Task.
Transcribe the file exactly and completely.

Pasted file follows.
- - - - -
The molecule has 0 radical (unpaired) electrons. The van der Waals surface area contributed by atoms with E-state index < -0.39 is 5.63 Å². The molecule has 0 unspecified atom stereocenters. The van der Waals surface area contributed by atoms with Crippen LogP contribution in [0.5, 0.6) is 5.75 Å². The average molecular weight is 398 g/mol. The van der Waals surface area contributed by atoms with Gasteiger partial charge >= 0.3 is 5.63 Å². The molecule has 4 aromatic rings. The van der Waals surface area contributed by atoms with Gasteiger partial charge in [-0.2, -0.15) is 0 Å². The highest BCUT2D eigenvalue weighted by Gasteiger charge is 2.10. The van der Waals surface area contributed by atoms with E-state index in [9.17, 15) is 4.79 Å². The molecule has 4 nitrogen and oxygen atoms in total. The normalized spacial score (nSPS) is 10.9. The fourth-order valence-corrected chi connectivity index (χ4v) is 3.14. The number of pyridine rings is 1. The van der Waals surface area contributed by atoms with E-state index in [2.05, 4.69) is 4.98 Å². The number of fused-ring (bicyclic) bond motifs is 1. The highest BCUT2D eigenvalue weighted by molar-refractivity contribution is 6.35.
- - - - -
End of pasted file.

The molecule has 0 radical (unpaired) electrons. The van der Waals surface area contributed by atoms with E-state index < -0.39 is 5.63 Å². The molecule has 0 unspecified atom stereocenters. The van der Waals surface area contributed by atoms with Crippen LogP contribution in [0.5, 0.6) is 5.75 Å². The average molecular weight is 398 g/mol. The van der Waals surface area contributed by atoms with Gasteiger partial charge >= 0.3 is 5.63 Å². The molecule has 4 aromatic rings. The van der Waals surface area contributed by atoms with Gasteiger partial charge in [-0.2, -0.15) is 0 Å². The highest BCUT2D eigenvalue weighted by Gasteiger charge is 2.10. The van der Waals surface area contributed by atoms with E-state index in [9.17, 15) is 4.79 Å². The molecule has 4 nitrogen and oxygen atoms in total. The normalized spacial score (nSPS) is 10.9. The fourth-order valence-corrected chi connectivity index (χ4v) is 3.14. The number of pyridine rings is 1. The van der Waals surface area contributed by atoms with E-state index in [2.05, 4.69) is 4.98 Å². The number of fused-ring (bicyclic) bond motifs is 1. The highest BCUT2D eigenvalue weighted by molar-refractivity contribution is 6.35.